“My idea of a nightmare is someone sticking needles into my face,” Nehdal Stelio writes in the Sydney Morning Herald. Without context, who would disagree? Doesn’t sound very pleasant.
However, Stelio is referring to her journey with facial acupuncture. There is a massive industry built around how we look and choose to view ourselves. The cosmetics industry in the United States in 2016 raked in over $84 billion—with skincare making up nearly 40% of the products in that market. People are spending lots of money on products to try and get rid of wrinkles, sagging skin, and other perceived imperfections.
Many times, these products are filled with chemicals and other unnatural elements that consumers should be wary of. But while we look at our skin and think that the solutions to our requests should be topical, our skin is a reflection of the health and wellness of our total body, our internal energy, strength, and balance. Acupuncture is uniquely positioned to help those like Stelio who are hoping for something to help their wrinkles.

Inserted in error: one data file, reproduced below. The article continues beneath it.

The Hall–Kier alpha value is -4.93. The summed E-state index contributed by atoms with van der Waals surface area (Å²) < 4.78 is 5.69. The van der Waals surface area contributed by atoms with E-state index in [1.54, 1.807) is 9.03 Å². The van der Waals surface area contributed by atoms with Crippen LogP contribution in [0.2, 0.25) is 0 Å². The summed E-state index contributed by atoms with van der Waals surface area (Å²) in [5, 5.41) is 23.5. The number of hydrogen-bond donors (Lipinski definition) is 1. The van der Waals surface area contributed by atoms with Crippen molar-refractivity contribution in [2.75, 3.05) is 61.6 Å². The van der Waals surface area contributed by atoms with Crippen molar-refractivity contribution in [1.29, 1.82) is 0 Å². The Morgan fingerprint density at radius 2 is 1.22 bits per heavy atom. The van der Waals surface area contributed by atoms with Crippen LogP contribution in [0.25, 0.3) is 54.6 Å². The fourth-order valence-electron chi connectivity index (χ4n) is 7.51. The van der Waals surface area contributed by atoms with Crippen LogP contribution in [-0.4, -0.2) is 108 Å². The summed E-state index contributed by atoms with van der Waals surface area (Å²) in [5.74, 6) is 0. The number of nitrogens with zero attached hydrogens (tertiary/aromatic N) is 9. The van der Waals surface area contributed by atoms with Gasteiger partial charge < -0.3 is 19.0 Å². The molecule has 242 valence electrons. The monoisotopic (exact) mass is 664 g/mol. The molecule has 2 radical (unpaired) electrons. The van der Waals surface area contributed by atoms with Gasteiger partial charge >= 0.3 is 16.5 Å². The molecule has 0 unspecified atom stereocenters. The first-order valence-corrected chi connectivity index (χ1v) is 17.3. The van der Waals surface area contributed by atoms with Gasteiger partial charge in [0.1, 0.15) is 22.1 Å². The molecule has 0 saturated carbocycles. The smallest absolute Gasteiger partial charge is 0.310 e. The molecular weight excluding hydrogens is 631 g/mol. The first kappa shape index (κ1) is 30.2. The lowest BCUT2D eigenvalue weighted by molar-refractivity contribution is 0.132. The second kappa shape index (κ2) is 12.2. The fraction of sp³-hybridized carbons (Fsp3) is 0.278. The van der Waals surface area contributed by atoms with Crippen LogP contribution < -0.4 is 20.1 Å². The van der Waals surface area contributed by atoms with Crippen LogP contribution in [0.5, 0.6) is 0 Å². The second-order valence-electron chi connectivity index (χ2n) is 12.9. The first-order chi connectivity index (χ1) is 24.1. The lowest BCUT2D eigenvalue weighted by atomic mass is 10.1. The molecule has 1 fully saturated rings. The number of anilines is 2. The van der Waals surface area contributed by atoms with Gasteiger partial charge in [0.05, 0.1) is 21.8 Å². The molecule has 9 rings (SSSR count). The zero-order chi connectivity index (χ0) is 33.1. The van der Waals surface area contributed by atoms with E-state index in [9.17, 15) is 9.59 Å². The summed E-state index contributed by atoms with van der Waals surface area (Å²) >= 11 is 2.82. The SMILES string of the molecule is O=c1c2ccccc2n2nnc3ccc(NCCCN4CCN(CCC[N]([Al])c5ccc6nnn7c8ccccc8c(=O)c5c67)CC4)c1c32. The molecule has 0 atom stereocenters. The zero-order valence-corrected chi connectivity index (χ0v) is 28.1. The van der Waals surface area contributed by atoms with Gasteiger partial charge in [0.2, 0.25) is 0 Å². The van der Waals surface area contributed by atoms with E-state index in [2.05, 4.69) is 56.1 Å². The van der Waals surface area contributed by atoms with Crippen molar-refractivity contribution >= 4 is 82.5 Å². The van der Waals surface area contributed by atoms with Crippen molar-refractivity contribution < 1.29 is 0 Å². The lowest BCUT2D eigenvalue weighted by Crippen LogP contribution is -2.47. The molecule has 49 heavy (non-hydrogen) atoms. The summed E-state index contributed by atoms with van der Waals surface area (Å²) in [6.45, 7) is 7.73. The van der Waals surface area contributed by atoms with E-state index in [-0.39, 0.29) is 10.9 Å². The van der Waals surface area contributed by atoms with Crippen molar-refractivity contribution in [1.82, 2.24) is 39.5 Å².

“It’s the functioning and the energy of the organs that we want to work better. For example, sagging muscles are about the spleen,” Stelio was told by her acupuncturist, Yvette Forbes. “Every treatment is different according to the needs of the client.”
So whether the patient is treating generic skin wrinkles brought upon by aging or a dermatological condition like psoriasis, acupuncture is able to treat the root cause, restoring balance to the area of the body that is triggering the condition.
“Acupuncture addresses any imbalances in the body,” says Irene Prantalos, a Chinese medicine practitioner. “When someone says they have puffy circles or darkness around eyes, it indicates an adrenal issue, the bags can be about the spleen. If someone has a lot of wrinkles, dullness or dryness, that’s a yin deficiency.”
Aging is nothing to be ashamed about. But if you personally choose to fight back, don’t spend your money on expensive creams or serums. That will just be a cosmetic fix.